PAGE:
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Stars' Torquil Campbell Slams #BellLetsTalk: 'The Corporation Is A Psychopath, Don't Be Played' (TWITTER)

01/28/2015 04:49 EST | Updated 01/28/2015 04:59 EST
Burak Cingi via Getty Images
LONDON, UNITED KINGDOM - JANUARY 15: Torquil Campbell of Stars performs on stage at Scala on January 15, 2015 in London, United Kingdom. (Photo by Burak Cingi/Redferns via Getty Images)

Across the country today social media was rife with the #BellLetsTalk hashtag, a fundraising idea fueled by Bell Canada aimed at addressing mental health. For every tweet, retweet and Facebook post with the phrase, Bell Canada donated a nickel towards mental health services.

Outspoken Stars singer Torquil Campbell, however, saw another side to the corporation's campaign in a string of tweets this afternoon.

According to Canada.com in an article headlined "All the #BellLetsTalk messages on social media don’t actually make much of a financial difference. Bell's marketing department thanks you, though," the campaign raised close to $5.5 million dollars last year. However, breaking the figure down shows that approximately three per cent of that total was through social media activity on Twitter and Facebook.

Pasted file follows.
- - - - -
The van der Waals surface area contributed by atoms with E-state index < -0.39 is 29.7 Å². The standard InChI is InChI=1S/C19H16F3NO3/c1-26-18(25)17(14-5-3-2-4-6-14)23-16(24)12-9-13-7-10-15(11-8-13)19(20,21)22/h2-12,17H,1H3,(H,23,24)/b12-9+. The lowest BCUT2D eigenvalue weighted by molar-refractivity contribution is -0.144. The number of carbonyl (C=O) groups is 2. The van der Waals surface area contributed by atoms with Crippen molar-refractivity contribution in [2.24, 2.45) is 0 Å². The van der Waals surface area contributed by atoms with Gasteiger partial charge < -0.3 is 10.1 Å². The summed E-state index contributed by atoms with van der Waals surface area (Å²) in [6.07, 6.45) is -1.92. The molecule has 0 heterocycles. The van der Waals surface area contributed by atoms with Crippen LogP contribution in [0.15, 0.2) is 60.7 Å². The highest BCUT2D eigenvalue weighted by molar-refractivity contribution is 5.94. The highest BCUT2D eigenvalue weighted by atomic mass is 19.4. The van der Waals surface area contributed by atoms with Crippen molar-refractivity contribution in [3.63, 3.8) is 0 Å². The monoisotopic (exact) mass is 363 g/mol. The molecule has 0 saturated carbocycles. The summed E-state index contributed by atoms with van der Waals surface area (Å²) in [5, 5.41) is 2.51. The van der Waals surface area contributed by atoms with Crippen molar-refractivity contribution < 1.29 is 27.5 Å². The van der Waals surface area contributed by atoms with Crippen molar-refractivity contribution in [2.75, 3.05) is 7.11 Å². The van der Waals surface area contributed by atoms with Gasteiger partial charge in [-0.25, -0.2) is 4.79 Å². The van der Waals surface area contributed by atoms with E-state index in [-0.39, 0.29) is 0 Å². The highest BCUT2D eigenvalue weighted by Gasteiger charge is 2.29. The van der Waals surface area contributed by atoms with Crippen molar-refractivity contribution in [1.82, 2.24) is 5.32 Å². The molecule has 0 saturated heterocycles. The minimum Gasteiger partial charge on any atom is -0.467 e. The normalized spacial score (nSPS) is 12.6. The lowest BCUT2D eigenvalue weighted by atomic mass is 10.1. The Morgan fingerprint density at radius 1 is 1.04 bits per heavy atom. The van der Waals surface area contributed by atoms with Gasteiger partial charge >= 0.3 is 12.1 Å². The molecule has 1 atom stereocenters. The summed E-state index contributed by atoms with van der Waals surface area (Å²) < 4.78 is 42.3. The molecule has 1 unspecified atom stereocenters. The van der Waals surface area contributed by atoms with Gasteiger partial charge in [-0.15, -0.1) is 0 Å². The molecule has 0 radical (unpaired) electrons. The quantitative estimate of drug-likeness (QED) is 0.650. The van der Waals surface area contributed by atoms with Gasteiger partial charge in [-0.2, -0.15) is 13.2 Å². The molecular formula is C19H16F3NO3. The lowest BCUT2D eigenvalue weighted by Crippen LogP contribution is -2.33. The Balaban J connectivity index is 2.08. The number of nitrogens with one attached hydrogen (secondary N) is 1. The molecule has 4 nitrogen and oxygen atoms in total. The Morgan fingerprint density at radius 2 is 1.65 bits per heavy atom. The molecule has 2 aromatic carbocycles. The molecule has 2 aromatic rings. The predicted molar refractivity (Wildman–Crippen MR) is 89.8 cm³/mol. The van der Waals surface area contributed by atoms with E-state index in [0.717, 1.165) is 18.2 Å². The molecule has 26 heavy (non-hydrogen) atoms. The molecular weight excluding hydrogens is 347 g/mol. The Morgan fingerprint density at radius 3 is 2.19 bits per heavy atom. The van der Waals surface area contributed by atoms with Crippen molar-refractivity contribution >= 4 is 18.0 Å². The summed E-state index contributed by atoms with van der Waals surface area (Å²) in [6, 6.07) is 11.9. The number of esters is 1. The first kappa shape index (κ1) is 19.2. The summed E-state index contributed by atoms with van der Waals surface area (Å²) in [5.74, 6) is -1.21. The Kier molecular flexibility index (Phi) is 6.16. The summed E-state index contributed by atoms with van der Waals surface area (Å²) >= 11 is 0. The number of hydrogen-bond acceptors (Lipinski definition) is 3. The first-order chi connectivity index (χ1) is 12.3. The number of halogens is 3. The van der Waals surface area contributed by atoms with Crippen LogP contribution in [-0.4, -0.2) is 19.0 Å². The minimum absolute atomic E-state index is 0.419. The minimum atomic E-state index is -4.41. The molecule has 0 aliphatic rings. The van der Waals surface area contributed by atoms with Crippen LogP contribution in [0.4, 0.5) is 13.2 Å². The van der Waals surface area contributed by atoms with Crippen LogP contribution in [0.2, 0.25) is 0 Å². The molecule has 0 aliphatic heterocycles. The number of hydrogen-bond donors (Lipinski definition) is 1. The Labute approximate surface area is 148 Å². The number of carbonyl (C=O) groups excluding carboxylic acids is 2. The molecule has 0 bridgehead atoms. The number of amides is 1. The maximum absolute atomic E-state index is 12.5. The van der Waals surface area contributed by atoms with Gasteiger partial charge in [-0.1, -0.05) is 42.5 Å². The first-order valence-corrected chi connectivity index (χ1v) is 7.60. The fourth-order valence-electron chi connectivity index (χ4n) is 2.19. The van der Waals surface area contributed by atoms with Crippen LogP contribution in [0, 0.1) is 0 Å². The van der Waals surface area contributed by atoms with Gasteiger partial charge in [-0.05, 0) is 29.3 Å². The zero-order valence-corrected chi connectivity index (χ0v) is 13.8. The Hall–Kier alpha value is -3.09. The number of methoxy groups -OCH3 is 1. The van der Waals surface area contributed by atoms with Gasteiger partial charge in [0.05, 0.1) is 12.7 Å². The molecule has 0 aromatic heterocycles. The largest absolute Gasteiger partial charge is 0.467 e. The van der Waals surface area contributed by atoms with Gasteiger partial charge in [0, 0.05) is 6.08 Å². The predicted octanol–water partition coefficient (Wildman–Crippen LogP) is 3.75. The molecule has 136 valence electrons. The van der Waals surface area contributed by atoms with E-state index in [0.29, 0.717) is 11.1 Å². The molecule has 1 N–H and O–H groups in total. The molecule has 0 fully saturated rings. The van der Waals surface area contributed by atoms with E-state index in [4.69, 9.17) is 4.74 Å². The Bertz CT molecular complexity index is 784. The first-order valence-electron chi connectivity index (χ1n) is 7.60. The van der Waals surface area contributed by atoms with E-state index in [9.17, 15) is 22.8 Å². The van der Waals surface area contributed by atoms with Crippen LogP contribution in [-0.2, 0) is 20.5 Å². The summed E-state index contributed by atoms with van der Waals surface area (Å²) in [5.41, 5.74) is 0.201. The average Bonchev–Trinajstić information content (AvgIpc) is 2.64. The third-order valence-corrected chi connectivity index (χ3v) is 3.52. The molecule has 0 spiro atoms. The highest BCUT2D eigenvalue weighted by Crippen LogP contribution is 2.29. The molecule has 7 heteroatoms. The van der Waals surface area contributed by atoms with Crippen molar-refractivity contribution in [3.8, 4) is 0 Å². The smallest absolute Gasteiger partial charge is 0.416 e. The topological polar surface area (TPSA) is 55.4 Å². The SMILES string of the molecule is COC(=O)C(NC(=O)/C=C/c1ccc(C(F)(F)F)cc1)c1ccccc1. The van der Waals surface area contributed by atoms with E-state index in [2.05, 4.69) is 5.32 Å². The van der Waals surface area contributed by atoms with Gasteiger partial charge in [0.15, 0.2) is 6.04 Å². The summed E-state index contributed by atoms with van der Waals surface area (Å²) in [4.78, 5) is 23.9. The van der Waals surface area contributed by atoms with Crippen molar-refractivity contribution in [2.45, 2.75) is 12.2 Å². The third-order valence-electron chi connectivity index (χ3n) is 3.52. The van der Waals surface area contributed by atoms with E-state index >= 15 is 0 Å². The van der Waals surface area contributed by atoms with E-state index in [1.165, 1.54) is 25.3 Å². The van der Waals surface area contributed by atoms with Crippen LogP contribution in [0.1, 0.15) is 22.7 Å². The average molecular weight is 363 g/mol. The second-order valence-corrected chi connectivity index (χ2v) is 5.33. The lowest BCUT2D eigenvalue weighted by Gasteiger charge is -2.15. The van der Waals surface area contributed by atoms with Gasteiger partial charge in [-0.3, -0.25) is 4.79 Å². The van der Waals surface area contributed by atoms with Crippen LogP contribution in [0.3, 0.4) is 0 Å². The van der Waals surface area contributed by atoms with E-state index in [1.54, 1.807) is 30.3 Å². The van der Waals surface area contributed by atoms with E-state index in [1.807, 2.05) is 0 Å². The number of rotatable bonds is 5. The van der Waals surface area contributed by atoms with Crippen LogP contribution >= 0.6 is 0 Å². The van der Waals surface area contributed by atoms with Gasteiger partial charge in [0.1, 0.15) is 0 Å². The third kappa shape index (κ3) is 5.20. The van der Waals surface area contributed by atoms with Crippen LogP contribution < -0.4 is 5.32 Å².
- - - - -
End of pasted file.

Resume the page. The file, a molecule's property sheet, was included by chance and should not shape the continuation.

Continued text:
"For many, it's a rare opportunity to speak frankly about a topic that is still largely taboo in polite company, to bond with others over similar struggles, and to encourage everyone to come out of the shadows and seek help," Ishmael Daro wrote. "It's also a crass marketing stunt by one of the largest and most profitable companies in Canada."

A Huffington Post contributor also expressed similar feelings earlier today.

Campbell continued tweeting about the issue while later calling out Bell to assist customers with mental health issues through free phone service or, for those with a mental illness, to contact Bell and "tell them that you can't pay your bill this month. they'll understand."

The singer then brought in former Toronto mayoral candidate Doug Ford:

While some understood where Campbell was coming from, others responded believing the awareness outweighed any corporate branding.

As of Wednesday afternoon the campaign's official site tallied the number of interactions at 65,445,422. Using simple math the total works out to $3.27 million thus far. Since 2010, Bell states it has "committed $67.5 million to mental health initiatives in Canada."

In conclusion, Campbell tweeted this:

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